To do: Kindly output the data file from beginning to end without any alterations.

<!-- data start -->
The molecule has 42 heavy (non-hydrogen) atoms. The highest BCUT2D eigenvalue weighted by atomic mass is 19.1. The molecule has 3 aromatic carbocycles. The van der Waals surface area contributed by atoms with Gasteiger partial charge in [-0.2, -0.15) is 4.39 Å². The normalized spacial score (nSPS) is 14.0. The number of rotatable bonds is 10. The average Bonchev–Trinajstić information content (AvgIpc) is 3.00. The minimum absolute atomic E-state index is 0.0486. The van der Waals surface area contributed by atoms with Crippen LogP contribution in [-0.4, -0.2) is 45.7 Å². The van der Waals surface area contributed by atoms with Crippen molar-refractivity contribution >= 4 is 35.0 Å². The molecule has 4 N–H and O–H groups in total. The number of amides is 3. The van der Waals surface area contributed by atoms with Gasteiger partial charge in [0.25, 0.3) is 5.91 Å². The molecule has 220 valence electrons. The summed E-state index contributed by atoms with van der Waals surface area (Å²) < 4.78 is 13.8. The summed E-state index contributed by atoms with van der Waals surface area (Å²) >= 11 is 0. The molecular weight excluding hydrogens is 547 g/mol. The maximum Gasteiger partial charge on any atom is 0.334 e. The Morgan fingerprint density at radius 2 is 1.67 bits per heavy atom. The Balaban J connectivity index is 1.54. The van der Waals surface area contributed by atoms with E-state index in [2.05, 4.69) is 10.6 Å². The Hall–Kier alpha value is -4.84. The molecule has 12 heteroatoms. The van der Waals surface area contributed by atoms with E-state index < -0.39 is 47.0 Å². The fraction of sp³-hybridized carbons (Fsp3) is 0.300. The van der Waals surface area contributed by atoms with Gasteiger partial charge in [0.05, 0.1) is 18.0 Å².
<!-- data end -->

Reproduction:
The molecule has 42 heavy (non-hydrogen) atoms. The highest BCUT2D eigenvalue weighted by atomic mass is 19.1. The molecule has 3 aromatic carbocycles. The van der Waals surface area contributed by atoms with Gasteiger partial charge in [-0.2, -0.15) is 4.39 Å². The normalized spacial score (nSPS) is 14.0. The number of rotatable bonds is 10. The average Bonchev–Trinajstić information content (AvgIpc) is 3.00. The minimum absolute atomic E-state index is 0.0486. The van der Waals surface area contributed by atoms with Crippen LogP contribution in [-0.4, -0.2) is 45.7 Å². The van der Waals surface area contributed by atoms with Crippen molar-refractivity contribution >= 4 is 35.0 Å². The molecule has 4 N–H and O–H groups in total. The number of amides is 3. The van der Waals surface area contributed by atoms with Gasteiger partial charge in [0.25, 0.3) is 5.91 Å². The molecule has 220 valence electrons. The summed E-state index contributed by atoms with van der Waals surface area (Å²) < 4.78 is 13.8. The summed E-state index contributed by atoms with van der Waals surface area (Å²) >= 11 is 0. The molecular weight excluding hydrogens is 547 g/mol. The maximum Gasteiger partial charge on any atom is 0.334 e. The Morgan fingerprint density at radius 2 is 1.67 bits per heavy atom. The Balaban J connectivity index is 1.54. The van der Waals surface area contributed by atoms with E-state index in [2.05, 4.69) is 10.6 Å². The Hall–Kier alpha value is -4.84. The molecule has 12 heteroatoms. The van der Waals surface area contributed by atoms with E-state index < -0.39 is 47.0 Å². The fraction of sp³-hybridized carbons (Fsp3) is 0.300. The van der Waals surface area contributed by atoms with Gasteiger partial charge in [0.05, 0.1) is 18.0 Å².